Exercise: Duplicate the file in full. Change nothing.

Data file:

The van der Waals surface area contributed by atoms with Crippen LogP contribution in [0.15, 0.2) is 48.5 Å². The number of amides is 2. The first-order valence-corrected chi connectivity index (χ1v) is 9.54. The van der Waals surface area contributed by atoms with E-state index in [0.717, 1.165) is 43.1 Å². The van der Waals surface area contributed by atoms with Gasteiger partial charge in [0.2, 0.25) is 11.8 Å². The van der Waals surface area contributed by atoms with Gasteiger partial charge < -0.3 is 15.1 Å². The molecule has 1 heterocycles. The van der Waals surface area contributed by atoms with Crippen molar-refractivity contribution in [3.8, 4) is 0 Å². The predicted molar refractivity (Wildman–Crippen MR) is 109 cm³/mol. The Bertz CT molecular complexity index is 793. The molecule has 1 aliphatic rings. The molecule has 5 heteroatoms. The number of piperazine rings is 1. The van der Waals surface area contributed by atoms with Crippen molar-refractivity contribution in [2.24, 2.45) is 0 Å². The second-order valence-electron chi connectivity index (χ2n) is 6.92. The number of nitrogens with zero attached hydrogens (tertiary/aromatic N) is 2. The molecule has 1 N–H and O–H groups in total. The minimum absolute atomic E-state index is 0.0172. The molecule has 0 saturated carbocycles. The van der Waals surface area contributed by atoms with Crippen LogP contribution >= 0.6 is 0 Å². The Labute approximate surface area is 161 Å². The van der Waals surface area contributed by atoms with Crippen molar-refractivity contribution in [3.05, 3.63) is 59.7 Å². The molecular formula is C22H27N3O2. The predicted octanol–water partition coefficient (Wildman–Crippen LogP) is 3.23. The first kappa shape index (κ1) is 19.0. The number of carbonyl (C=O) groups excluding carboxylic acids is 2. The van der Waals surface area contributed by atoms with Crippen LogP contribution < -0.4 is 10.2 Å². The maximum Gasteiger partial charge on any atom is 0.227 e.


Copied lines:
The van der Waals surface area contributed by atoms with Crippen LogP contribution in [0.15, 0.2) is 48.5 Å². The number of amides is 2. The first-order valence-corrected chi connectivity index (χ1v) is 9.54. The van der Waals surface area contributed by atoms with E-state index in [0.717, 1.165) is 43.1 Å². The van der Waals surface area contributed by atoms with Gasteiger partial charge in [0.2, 0.25) is 11.8 Å². The van der Waals surface area contributed by atoms with Gasteiger partial charge < -0.3 is 15.1 Å². The molecule has 1 heterocycles. The van der Waals surface area contributed by atoms with Crippen molar-refractivity contribution in [3.8, 4) is 0 Å². The predicted molar refractivity (Wildman–Crippen MR) is 109 cm³/mol. The Bertz CT molecular complexity index is 793. The molecule has 1 aliphatic rings. The molecule has 5 heteroatoms. The number of piperazine rings is 1. The van der Waals surface area contributed by atoms with Crippen molar-refractivity contribution in [2.24, 2.45) is 0 Å². The second-order valence-electron chi connectivity index (χ2n) is 6.92. The number of nitrogens with zero attached hydrogens (tertiary/aromatic N) is 2. The molecule has 1 N–H and O–H groups in total. The minimum absolute atomic E-state index is 0.0172. The molecule has 0 saturated carbocycles. The van der Waals surface area contributed by atoms with Crippen LogP contribution >= 0.6 is 0 Å². The Labute approximate surface area is 161 Å². The van der Waals surface area contributed by atoms with Crippen molar-refractivity contribution in [3.05, 3.63) is 59.7 Å². The molecular formula is C22H27N3O2. The predicted octanol–water partition coefficient (Wildman–Crippen LogP) is 3.23. The first kappa shape index (κ1) is 19.0. The number of carbonyl (C=O) groups excluding carboxylic acids is 2. The van der Waals surface area contributed by atoms with Crippen LogP contribution < -0.4 is 10.2 Å². The maximum Gasteiger partial charge on any atom is 0.227 e.